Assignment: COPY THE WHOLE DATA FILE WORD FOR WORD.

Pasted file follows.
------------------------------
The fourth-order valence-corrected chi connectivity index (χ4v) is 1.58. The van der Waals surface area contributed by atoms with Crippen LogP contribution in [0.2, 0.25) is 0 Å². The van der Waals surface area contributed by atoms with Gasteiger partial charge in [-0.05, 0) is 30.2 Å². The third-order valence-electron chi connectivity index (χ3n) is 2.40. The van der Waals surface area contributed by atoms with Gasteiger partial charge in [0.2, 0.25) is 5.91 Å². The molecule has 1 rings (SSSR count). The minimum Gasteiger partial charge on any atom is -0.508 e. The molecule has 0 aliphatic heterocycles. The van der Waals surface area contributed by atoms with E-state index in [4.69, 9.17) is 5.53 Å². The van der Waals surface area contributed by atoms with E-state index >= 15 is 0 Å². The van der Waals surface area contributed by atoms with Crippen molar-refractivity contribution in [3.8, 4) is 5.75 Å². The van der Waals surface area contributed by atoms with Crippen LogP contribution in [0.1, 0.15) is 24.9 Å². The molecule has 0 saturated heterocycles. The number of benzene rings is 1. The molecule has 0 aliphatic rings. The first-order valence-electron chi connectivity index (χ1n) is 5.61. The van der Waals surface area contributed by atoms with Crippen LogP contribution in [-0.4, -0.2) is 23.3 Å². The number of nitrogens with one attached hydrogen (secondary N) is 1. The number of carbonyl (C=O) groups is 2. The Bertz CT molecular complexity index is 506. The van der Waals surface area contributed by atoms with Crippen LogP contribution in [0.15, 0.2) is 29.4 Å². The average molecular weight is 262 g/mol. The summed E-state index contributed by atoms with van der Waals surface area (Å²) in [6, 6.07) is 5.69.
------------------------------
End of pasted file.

The fourth-order valence-corrected chi connectivity index (χ4v) is 1.58. The van der Waals surface area contributed by atoms with Crippen LogP contribution in [0.2, 0.25) is 0 Å². The van der Waals surface area contributed by atoms with Gasteiger partial charge in [-0.05, 0) is 30.2 Å². The third-order valence-electron chi connectivity index (χ3n) is 2.40. The van der Waals surface area contributed by atoms with Gasteiger partial charge in [0.2, 0.25) is 5.91 Å². The molecule has 1 rings (SSSR count). The minimum Gasteiger partial charge on any atom is -0.508 e. The molecule has 0 aliphatic heterocycles. The van der Waals surface area contributed by atoms with E-state index in [4.69, 9.17) is 5.53 Å². The van der Waals surface area contributed by atoms with E-state index >= 15 is 0 Å². The van der Waals surface area contributed by atoms with Crippen molar-refractivity contribution in [3.8, 4) is 5.75 Å². The van der Waals surface area contributed by atoms with Crippen LogP contribution in [0.1, 0.15) is 24.9 Å². The molecule has 0 saturated heterocycles. The number of benzene rings is 1. The molecule has 0 aliphatic rings. The first-order valence-electron chi connectivity index (χ1n) is 5.61. The van der Waals surface area contributed by atoms with Crippen LogP contribution in [-0.4, -0.2) is 23.3 Å². The number of nitrogens with one attached hydrogen (secondary N) is 1. The number of carbonyl (C=O) groups is 2. The Bertz CT molecular complexity index is 506. The van der Waals surface area contributed by atoms with Crippen LogP contribution in [0.15, 0.2) is 29.4 Å². The average molecular weight is 262 g/mol. The summed E-state index contributed by atoms with van der Waals surface area (Å²) in [6, 6.07) is 5.69.